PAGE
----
Skip to content

GN can't force airlines to hire more local people, minister tells MLA

A First Air plane. Photo by: Mark Taylor (
First Air and Canadian North are hoping to have regulatory approval for their proposed merger by the end of the year. That process is still underway, and it won't involve public consultations in Nunavut communities. photo courtesy of First Air/MarkT Photo

With millions of government dollars flowing to Canadian North to keep the airline operational during the Covid-19 pandemic and to ensure air service to communities, this would be an idea time to pressure the airline to hire more local people, says Adam Arreak-Lightstone, MLA for Iqaluit Manirajak.

"They’re trying to keep their operation afloat, to keep their planes in the air. We need them; they need us. It has been a symbiotic relationship," Finance Minister George Hickes says of the GN's negotiations with Canadian North. NNSL file photo

"Given the fact that Canadian North is heavily reliant on fly-in rotational employees, especially here in Iqaluit, for their ramp and cargo attendants, I think that ensuring that Canadian North is taking advantage of all efficiency measures to reduce the amount of financial assistance would necessary," Arreak-Lightstone said in the legislative assembly on Friday, insisting that it would be more cost effective to hire local workers.

Finance Minister George Hickes replied, "With the airline industry, if they don’t have enough employees on the ground to do the job, planes don’t fly. So that is not an anticipated part of our negotiations... They’re trying to keep their operation afloat, to keep their planes in the air. We need them; they need us. It has been a symbiotic relationship."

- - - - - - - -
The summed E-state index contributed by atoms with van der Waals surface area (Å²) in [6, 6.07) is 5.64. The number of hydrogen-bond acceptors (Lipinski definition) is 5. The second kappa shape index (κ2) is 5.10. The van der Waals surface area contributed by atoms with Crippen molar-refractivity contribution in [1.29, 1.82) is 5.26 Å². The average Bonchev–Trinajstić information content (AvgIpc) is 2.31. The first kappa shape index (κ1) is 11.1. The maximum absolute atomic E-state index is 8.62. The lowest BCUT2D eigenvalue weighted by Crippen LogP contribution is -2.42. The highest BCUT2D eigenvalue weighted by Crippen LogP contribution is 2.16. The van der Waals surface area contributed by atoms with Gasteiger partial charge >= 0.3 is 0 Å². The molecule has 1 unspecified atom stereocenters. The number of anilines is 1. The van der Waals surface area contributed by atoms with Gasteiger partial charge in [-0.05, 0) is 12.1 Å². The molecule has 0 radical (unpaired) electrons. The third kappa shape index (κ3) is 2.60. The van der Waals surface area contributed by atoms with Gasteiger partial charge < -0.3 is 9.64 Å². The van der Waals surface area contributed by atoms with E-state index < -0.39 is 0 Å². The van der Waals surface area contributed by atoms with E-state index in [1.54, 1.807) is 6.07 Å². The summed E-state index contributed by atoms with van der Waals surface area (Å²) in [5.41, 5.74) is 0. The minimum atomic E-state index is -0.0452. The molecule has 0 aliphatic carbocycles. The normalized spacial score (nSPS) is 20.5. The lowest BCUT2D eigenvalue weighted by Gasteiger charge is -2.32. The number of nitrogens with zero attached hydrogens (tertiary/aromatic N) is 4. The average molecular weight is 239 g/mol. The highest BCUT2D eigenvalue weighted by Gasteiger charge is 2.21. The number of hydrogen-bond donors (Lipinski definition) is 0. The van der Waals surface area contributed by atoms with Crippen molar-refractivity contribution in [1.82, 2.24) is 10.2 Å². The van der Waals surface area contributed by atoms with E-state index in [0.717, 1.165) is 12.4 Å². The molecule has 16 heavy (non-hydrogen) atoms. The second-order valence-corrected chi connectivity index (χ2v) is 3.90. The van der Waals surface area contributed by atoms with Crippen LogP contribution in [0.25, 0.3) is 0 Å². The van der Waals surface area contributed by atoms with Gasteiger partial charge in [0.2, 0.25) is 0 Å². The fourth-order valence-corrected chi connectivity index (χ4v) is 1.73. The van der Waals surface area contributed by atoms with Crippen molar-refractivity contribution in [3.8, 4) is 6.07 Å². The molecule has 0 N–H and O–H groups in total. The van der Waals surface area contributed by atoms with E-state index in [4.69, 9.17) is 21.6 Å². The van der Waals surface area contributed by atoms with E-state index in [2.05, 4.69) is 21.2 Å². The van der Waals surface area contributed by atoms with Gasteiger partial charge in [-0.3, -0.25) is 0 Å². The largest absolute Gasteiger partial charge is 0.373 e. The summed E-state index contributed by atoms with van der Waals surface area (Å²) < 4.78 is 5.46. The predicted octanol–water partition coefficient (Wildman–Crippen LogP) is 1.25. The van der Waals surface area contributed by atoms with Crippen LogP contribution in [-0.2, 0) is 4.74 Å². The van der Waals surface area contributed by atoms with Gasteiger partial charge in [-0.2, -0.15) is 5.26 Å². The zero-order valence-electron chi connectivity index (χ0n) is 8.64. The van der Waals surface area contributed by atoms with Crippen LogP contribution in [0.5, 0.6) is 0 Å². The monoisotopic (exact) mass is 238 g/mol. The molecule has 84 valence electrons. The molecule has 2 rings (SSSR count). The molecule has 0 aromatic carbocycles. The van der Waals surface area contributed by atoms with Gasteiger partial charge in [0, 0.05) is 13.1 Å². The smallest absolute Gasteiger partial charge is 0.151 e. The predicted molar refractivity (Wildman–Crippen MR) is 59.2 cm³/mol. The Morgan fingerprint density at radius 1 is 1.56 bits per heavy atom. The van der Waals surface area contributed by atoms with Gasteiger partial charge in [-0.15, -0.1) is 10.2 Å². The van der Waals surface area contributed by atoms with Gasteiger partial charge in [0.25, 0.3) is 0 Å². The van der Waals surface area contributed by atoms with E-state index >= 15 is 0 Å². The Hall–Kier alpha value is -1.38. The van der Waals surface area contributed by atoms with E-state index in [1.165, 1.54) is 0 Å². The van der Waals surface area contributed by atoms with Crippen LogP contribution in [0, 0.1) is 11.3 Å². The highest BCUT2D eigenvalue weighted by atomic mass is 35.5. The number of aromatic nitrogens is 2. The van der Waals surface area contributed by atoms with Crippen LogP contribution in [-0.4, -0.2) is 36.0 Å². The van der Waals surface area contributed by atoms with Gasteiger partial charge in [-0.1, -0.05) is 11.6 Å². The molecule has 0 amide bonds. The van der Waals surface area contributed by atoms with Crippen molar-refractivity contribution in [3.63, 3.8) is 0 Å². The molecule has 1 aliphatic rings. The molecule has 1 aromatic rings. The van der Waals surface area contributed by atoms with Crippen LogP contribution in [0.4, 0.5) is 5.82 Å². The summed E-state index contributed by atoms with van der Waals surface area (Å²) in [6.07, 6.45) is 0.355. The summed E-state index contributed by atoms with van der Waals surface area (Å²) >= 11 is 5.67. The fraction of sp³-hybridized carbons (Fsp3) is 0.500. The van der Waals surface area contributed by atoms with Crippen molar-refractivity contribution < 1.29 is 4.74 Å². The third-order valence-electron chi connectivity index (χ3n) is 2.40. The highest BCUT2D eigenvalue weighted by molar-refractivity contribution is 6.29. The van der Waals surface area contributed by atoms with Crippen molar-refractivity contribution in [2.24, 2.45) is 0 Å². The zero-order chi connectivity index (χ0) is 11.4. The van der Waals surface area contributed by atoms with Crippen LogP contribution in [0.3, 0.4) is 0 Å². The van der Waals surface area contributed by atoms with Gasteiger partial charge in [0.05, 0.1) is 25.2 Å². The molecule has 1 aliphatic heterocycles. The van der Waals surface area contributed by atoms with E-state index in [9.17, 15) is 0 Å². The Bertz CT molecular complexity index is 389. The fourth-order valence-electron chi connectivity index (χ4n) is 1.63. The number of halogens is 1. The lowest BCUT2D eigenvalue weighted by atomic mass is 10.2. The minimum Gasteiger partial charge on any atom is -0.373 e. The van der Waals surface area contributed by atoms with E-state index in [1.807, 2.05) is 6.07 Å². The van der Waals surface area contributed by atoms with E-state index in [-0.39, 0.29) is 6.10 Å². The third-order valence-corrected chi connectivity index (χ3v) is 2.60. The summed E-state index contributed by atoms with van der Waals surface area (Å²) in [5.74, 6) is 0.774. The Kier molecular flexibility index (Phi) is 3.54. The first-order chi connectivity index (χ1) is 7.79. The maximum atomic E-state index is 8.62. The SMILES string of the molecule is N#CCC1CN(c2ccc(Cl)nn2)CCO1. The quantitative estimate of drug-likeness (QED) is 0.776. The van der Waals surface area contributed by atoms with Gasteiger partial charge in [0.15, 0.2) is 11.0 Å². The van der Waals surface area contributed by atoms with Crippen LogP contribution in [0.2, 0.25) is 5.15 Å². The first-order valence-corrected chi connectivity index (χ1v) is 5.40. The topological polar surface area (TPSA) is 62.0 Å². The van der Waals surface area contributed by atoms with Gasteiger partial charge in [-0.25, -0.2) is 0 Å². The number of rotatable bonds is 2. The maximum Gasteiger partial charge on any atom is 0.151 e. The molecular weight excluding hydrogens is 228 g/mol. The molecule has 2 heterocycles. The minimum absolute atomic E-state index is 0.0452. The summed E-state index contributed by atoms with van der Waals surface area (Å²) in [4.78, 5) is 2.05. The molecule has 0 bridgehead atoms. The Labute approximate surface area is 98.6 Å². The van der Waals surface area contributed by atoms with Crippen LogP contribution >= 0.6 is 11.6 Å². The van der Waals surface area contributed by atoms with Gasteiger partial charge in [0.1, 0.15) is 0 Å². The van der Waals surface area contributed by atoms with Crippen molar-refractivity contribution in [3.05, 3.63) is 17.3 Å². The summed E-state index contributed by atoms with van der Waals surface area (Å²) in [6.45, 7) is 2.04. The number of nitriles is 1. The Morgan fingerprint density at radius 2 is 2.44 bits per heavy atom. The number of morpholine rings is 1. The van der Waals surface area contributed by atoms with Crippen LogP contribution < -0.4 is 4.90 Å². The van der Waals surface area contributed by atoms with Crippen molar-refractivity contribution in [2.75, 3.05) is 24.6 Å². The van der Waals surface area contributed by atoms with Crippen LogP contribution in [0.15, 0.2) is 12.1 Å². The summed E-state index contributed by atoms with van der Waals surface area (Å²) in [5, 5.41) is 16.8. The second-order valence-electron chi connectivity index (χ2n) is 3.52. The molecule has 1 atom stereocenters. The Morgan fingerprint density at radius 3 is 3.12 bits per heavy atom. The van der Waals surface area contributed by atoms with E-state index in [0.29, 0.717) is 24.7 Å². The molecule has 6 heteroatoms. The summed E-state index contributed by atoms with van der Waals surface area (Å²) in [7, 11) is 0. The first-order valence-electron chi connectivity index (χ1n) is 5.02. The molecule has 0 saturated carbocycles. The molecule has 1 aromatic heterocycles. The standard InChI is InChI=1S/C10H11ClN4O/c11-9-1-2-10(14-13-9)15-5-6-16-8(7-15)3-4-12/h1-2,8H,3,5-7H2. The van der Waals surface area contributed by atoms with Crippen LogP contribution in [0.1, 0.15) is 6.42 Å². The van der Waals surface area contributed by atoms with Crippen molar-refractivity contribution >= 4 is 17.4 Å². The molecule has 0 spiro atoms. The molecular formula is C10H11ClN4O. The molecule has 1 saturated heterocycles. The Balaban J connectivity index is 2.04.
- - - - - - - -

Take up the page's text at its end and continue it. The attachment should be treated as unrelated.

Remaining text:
Arreak-Lightstone wasn't satisfied.

"The government is giving millions of dollars to this organization and the least the organization can do is return some of these funds to Nunavut through compensation and benefits," he said.

Hickes noted that the GN has a contract in place for the airlines to provide medical and duty travel, and he said territorial government staff have their hands full as it is during the pandemic.

"We don’t have the resources to be sending people on oversight and looking at all these balances. We’ve got people that have been scrambling for months on end, weeks on end, days on end, looking after operating some of these negotiations and trying to keep Nunavummiut safe," said Hickes. "I understand where the member is going with this and if he wants to continue to lobby airlines to promote more local hiring or promote locally for people to apply for jobs, I think that’s a great initiative, but it’s not going to be part of these negotiations. The safety and well-being of Nunavummiut is my priority in this."

About the Author: Derek Neary

Read more